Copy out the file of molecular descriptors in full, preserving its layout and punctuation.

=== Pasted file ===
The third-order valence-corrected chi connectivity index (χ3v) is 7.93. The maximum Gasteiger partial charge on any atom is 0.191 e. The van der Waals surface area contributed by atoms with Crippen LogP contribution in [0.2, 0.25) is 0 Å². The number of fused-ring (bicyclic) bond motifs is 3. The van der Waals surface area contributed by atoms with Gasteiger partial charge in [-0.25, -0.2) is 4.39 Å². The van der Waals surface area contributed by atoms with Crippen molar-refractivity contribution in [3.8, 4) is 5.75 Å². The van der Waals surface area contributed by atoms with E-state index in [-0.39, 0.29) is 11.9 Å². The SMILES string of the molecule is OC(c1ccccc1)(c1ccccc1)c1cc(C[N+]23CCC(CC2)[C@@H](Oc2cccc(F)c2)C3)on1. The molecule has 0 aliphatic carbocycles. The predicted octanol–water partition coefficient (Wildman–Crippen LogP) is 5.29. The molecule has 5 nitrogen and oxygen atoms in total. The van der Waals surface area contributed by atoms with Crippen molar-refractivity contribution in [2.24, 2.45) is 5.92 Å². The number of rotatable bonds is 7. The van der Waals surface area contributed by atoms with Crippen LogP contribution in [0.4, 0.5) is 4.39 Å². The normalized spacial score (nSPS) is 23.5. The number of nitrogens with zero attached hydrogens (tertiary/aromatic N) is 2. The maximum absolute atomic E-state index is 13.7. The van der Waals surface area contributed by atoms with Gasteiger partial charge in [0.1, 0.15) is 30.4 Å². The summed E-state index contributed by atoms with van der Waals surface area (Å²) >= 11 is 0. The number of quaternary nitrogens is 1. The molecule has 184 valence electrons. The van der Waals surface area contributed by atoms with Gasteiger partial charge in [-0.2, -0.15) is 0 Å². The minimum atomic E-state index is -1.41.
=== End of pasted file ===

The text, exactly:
The third-order valence-corrected chi connectivity index (χ3v) is 7.93. The maximum Gasteiger partial charge on any atom is 0.191 e. The van der Waals surface area contributed by atoms with Crippen LogP contribution in [0.2, 0.25) is 0 Å². The number of fused-ring (bicyclic) bond motifs is 3. The van der Waals surface area contributed by atoms with Gasteiger partial charge in [-0.25, -0.2) is 4.39 Å². The van der Waals surface area contributed by atoms with Crippen molar-refractivity contribution in [3.8, 4) is 5.75 Å². The van der Waals surface area contributed by atoms with E-state index in [-0.39, 0.29) is 11.9 Å². The SMILES string of the molecule is OC(c1ccccc1)(c1ccccc1)c1cc(C[N+]23CCC(CC2)[C@@H](Oc2cccc(F)c2)C3)on1. The molecule has 0 aliphatic carbocycles. The predicted octanol–water partition coefficient (Wildman–Crippen LogP) is 5.29. The molecule has 5 nitrogen and oxygen atoms in total. The van der Waals surface area contributed by atoms with Crippen molar-refractivity contribution in [2.24, 2.45) is 5.92 Å². The number of rotatable bonds is 7. The van der Waals surface area contributed by atoms with Crippen LogP contribution in [0.4, 0.5) is 4.39 Å². The normalized spacial score (nSPS) is 23.5. The number of nitrogens with zero attached hydrogens (tertiary/aromatic N) is 2. The maximum absolute atomic E-state index is 13.7. The van der Waals surface area contributed by atoms with Gasteiger partial charge in [0.1, 0.15) is 30.4 Å². The summed E-state index contributed by atoms with van der Waals surface area (Å²) >= 11 is 0. The number of quaternary nitrogens is 1. The molecule has 184 valence electrons. The van der Waals surface area contributed by atoms with Gasteiger partial charge in [-0.2, -0.15) is 0 Å². The minimum atomic E-state index is -1.41.